In January 2013, 21-year-old Canadian Elisa Lam decided to travel America, beginning her journey in Los Angeles. Whilst staying at The Cecil Hotel in downtown LA, she went missing, and was subsequently found dead in a water tank located on the roof of the hotel 19 days later. The case went viral on the internet, and led to numerous amateur investigators making incorrect conclusions about the circumstances of her disappearance and death. In this blog, NetWatch analyst Becky Davies outlines how crucial it is for investigators to remain unbiased whilst working on a case.
Within any investigation, gaps in intelligence are identified. Sometimes assumptions can be made to fill these gaps, however it is key that these assumptions are free from bias and baseless opinions. Indeed, It can be easy to be lured in by the challenge of putting the pieces together, but by making assumptions based on your own preconceptions and ideas rather than factual evidence, investigators can get further and further away from the truth, and this will inevitably lead to incorrect conclusions. The Cecil Hotel case is a perfect example of why assumptions must be based on evidence alone.
Following Ms Lam’s disappearance, the police made the decision to release footage of her to the public, in the hope that she could be located. This caused a media frenzy, and attracted multiple amateur web sleuths to the case.
These sleuths began analysing the footage, which was a short video of her acting strangely in a lift in The Cecil Hotel. They commented that the lift stayed open an unusually long time, and that Ms Lam’s movements suggested she was scared of someone in the corridor who may have been preventing the lift moving.
After Ms Lam had been identified and her body found in a water tank at the top of The Cecil Hotel, the web sleuths began to analyse her social media accounts, and deduced that she was creative, an introvert, and was not the type of person to disappear without contacting her family. This led to assertions that Ms Lam had been abducted, rather than disappearing of her own accord.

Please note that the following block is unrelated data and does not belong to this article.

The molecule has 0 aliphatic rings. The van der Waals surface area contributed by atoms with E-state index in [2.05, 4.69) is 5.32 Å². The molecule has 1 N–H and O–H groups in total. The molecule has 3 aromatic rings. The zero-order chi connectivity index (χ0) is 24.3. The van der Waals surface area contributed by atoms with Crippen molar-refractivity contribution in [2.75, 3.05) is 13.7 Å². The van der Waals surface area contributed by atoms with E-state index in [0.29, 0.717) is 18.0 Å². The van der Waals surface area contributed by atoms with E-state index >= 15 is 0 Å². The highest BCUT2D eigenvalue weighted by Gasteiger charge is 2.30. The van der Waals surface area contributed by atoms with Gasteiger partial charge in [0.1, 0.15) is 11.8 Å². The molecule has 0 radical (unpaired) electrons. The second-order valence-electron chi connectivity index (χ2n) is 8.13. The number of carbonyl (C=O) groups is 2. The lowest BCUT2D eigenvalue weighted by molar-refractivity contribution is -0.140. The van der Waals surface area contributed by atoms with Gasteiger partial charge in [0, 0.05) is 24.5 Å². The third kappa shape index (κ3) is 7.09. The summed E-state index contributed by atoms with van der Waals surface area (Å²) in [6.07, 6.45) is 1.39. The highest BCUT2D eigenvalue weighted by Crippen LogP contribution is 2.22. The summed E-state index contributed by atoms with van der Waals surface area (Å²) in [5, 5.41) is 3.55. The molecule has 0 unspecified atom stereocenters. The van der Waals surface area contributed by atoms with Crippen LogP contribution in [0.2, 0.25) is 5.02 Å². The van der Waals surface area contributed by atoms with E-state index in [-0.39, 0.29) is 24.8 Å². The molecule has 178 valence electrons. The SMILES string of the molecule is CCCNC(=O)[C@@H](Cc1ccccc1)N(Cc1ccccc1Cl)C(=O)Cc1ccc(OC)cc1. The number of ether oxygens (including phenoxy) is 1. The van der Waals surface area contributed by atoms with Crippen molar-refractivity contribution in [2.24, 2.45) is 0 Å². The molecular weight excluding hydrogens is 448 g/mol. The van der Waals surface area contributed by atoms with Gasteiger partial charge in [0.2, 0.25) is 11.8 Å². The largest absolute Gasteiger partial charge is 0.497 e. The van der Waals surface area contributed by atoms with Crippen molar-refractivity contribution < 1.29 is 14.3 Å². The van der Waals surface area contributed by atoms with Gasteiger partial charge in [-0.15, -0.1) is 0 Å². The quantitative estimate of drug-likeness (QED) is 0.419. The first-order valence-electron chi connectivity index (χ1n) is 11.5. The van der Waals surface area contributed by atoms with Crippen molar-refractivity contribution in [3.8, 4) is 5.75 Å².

In their hunt for a perpetrator, internet investigators targeted a death metal musician, ‘Morbid’ (Pablo Vergara), as he had uploaded videos of himself staying at The Cecil Hotel. In addition, just days after Ms Lam went missing he released a music video which included the murder of a young woman and a song which described someone drowning. Sleuths decided that this was enough evidence that he was a killer, and he began to receive death threats. He was also visited by federal government agents, and as a result of the harassment attempted suicide and was admitted to a psychiatric hospital.
Mr Vergara later shared that he was in Mexico at the time of Ms Lam’s disappearance, and that the online footage of him at the hotel was posted in 2012, a year prior to the incident. Ms Lam’s family also revealed that she suffered from both bipolar disorder and depression, and had a history of not taking her medication. Toxicology results on her body proved that Ms Lam was not taking her prescribed levels of medication at the time of her death, which could have caused abnormal behaviour. Similarly, further analysis of the released video footage showed that Ms Lam pressed a number of buttons whilst in the lift, including one which held the lift doors open for an extended period.
The dual conclusions that Ms Lam had been abducted and that Mr Vergara was the perpetrator are clear examples of bias and clouded vision from web sleuths, presuming that they knew Ms Lam personally from content she had posted online, making incorrect assumptions based on faulty analysis of the footage, and targeting Vergara because they wanted to make their prejudiced assumptions fit to solve the case.
The Cecil Hotel case and others like it highlight the importance of following proper investigative processes. At NetWatch, our 360 attribution system ensures that we only report on the correct individuals. Attribution varies on a case-by-case basis; however, we always strive to confirm an exact date of birth match on an individual’s social media profiles, links or reference to cohabitants at the subject’s home address, visual identity matches, and other unique identifying information on their accounts. This, along with our partnerships with industry-leading training providers, as well as our dedicated in-house training team, ensures that our analysts are fully equipped with the skillsets to ensure that all our investigations are conducted ethically, accurately and reliably.